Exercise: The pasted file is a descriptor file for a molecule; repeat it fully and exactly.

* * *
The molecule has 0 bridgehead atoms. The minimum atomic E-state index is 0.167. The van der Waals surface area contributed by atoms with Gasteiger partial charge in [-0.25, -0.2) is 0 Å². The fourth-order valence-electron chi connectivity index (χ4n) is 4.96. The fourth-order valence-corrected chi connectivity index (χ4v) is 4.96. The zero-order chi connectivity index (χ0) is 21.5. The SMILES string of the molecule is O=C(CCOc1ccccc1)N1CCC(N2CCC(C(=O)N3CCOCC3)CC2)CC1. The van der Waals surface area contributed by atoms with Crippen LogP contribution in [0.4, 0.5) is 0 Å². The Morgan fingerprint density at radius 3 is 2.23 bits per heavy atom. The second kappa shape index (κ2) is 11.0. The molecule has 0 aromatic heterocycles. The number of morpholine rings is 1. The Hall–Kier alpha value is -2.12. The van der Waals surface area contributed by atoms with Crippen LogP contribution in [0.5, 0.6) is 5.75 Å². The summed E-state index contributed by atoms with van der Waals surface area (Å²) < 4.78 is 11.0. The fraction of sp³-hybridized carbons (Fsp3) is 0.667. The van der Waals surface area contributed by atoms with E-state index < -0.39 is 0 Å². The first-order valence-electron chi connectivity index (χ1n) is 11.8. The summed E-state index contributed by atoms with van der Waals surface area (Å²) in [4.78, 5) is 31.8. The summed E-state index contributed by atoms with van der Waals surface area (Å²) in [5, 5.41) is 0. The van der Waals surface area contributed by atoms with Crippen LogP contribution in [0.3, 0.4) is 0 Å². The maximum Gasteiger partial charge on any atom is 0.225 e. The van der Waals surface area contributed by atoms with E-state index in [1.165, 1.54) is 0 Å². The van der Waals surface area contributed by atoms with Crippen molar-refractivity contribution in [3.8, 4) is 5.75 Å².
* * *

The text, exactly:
The molecule has 0 bridgehead atoms. The minimum atomic E-state index is 0.167. The van der Waals surface area contributed by atoms with Gasteiger partial charge in [-0.25, -0.2) is 0 Å². The fourth-order valence-electron chi connectivity index (χ4n) is 4.96. The fourth-order valence-corrected chi connectivity index (χ4v) is 4.96. The zero-order chi connectivity index (χ0) is 21.5. The SMILES string of the molecule is O=C(CCOc1ccccc1)N1CCC(N2CCC(C(=O)N3CCOCC3)CC2)CC1. The van der Waals surface area contributed by atoms with Crippen LogP contribution in [0.4, 0.5) is 0 Å². The Morgan fingerprint density at radius 3 is 2.23 bits per heavy atom. The second kappa shape index (κ2) is 11.0. The molecule has 0 aromatic heterocycles. The number of morpholine rings is 1. The Hall–Kier alpha value is -2.12. The van der Waals surface area contributed by atoms with Crippen LogP contribution in [0.5, 0.6) is 5.75 Å². The summed E-state index contributed by atoms with van der Waals surface area (Å²) < 4.78 is 11.0. The fraction of sp³-hybridized carbons (Fsp3) is 0.667. The van der Waals surface area contributed by atoms with E-state index < -0.39 is 0 Å². The first-order valence-electron chi connectivity index (χ1n) is 11.8. The summed E-state index contributed by atoms with van der Waals surface area (Å²) in [4.78, 5) is 31.8. The summed E-state index contributed by atoms with van der Waals surface area (Å²) in [5, 5.41) is 0. The van der Waals surface area contributed by atoms with Crippen LogP contribution in [0.3, 0.4) is 0 Å². The maximum Gasteiger partial charge on any atom is 0.225 e. The van der Waals surface area contributed by atoms with E-state index in [1.165, 1.54) is 0 Å². The van der Waals surface area contributed by atoms with Crippen molar-refractivity contribution in [3.8, 4) is 5.75 Å².